Meet the contenders for co-leadership of New Zealand's third biggest political party - the Greens. Marama Davidson and Julie Anne Genter threw their hats in the ring for the top spot, after Metiria Turei stepped down last year.
Julie Anne Genter and Marama Davidson.
Which New Zealand celebrity would you like to be stranded on an island with?
Julie Anne: Nadia Lim
Source: 1 NEWS
Marama: Sonny Bill Williams – for purely political reasons! He often uses his celebrity platform and reach to uphold social justice.
Sonny Bill Williams prepares to take to the field for the Sevens.
Do you have a secret skill or game or sport you're really good at?
Marama: My champion Connect Four skills are well known in my family, albeit sometimes disputed.
Julie Anne: I played competitive ultimate frisbee for many years (I wouldn't say I am amazing).
When was your greatest disappointment in your parliamentary career?
Julie Anne: The Green's medicinal cannabis member's bill (I lodged, and Chloe Swarbrick progressed) not passing last week.
Marama: Not getting more of our fabulous candidates on our list into Parliament at the last election.
Who is your hero?
Marama: Debbie Munroe and Liz Kiriona for their commitment to the people living rough on the streets in Manurewa.
Julie Anne: Janette Sadik-Khan, former Transportation Commissioner of New York City, for revolutionising streets in NYC.
Who is your favourite MP from the Opposition and why?
Julie Anne: The Hon Peter Dunne, for changing his mind and becoming an advocate for drug law reform. I enjoyed working with him on the medicinal cannabis member's bill.
Marama: Former MP Chester Borrows, for his manaaki (support) towards me and his genuine commitment to Maori issues.
Not including anyone from the Green Party, who do you think is the toughest debater in the House?
Julie Anne: Jacinda Ardern.
Marama: I love watching Tracey Martin (NZ First) especially on education issues.
If you could go out to coffee with one other world leader, who would it be and why?
Julie Anne: Katrín Jakobsdottir, the Left-Green Prime Minister of Iceland. She campaigned to restore welfare benefits and to make Iceland carbon-neutral.
Marama: PM of Tuvalu Enele Sopoaga for the leadership that he and other Pacific Island leaders have shown, fighting for their islands against the rising seas of climate change, and challenging Donald Trump's withdrawal from the Paris Climate Agreement.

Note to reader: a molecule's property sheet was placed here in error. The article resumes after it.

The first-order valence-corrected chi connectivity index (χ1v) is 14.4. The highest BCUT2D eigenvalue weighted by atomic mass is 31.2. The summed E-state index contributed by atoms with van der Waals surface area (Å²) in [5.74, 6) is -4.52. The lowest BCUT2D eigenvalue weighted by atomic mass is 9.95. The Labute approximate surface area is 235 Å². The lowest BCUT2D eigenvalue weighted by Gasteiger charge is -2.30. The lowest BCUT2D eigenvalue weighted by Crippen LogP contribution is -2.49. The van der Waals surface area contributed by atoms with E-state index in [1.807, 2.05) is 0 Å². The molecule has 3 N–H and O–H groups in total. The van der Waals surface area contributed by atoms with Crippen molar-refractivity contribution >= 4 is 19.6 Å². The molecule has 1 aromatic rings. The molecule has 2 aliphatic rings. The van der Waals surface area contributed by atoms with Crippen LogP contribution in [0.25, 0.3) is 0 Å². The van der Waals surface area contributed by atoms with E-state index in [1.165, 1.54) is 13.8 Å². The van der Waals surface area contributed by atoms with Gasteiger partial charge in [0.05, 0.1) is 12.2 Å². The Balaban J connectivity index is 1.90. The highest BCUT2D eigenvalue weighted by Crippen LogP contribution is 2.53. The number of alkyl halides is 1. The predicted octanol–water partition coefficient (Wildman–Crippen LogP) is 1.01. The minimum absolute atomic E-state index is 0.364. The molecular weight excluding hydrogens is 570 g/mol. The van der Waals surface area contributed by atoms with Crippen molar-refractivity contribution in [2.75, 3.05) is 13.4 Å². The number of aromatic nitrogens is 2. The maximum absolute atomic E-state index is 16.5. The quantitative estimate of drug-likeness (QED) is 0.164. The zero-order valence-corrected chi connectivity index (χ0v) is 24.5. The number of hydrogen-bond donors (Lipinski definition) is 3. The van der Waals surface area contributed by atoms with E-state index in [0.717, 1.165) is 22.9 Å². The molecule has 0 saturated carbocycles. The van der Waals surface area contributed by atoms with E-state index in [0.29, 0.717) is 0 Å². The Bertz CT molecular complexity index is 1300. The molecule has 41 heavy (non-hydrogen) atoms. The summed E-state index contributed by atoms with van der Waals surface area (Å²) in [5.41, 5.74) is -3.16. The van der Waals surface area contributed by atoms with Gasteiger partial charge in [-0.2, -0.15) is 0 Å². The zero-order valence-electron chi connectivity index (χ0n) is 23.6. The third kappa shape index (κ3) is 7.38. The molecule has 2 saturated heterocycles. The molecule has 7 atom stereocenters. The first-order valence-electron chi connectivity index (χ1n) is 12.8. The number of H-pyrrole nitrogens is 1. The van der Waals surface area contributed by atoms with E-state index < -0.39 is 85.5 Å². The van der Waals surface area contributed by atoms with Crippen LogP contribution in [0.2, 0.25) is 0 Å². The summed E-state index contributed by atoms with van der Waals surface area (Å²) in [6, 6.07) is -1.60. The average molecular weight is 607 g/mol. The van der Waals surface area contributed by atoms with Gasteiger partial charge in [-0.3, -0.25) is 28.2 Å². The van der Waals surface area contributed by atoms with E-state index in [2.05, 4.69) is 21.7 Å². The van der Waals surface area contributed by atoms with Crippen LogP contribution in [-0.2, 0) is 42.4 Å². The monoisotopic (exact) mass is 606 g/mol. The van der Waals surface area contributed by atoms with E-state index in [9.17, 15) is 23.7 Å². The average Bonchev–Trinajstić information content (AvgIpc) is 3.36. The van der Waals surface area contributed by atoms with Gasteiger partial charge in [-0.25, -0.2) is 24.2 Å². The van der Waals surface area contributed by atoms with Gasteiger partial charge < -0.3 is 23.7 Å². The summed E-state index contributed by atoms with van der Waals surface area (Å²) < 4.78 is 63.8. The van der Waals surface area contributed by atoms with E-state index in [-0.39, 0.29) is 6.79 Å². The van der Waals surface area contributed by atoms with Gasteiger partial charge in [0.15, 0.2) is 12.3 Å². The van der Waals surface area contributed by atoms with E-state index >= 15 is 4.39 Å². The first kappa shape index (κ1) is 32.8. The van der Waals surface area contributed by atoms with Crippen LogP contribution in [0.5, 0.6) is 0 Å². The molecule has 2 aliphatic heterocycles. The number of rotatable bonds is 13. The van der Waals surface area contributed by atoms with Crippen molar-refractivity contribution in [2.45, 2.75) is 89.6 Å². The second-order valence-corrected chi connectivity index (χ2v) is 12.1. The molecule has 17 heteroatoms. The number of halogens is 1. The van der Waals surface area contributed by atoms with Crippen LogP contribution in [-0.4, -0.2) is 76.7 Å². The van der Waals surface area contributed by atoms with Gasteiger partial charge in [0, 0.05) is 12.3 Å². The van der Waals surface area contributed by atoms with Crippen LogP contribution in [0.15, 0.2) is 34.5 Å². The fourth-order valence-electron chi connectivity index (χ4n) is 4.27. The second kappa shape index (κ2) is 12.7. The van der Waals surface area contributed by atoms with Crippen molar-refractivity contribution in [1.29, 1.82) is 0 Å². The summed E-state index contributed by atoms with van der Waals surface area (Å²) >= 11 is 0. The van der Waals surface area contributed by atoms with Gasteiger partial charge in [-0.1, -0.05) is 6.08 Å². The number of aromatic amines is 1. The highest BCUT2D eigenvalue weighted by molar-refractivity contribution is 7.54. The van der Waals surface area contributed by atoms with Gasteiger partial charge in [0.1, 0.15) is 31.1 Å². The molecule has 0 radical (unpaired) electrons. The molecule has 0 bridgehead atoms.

What spurred you to join the Green Party?
Marama: As an independent Maori women activist, I would speak publicly on environmental and social justice and I found I was singing from the same song sheet as Green Party MPs. I admired the dignified and courageous approach that the Greens had to politics.
Julie Anne: I was already a Green supporter in the US and Europe before coming to NZ. In 2006, I read several speeches and press releases by party co-leader Jeanette Fitzsimons and I was in awe. Some good friends were involved in the party, and encouraged me to join.
And what made you want to be an MP?
Julie Anne: Over the years as a party volunteer and activist, I never thought I would be an MP. As I started work as a transport planner, I did a lot of public speaking and media to advocate for policy change. Friends in the party suggested I should stand as a candidate. I knew I would love the work, and I’m so lucky to be in this position.
Marama: Greens I was asked to stand in the Ikaroa-Rawhiti by-election - I realised I had a huge opportunity before me to become an MP and use that political influence to push for the progressive changes our country and our world needs.
What do you think has been your greatest achievement so far?
Marama: Since I have been in Parliament I am proud to have put issues like Te Reo Maori in schools on the political agenda and to have gained the support of people right around the country who have been inspired to support and vote for the Greens for the first time.
Julie Anne: Changing the debate around public transport, cycling and how we design our cities.
"Maybe this has galvanised them, hearing each other's stories and knowing they are not alone," say the nurses behind the Facebook group, New Zealand, please hear our voice.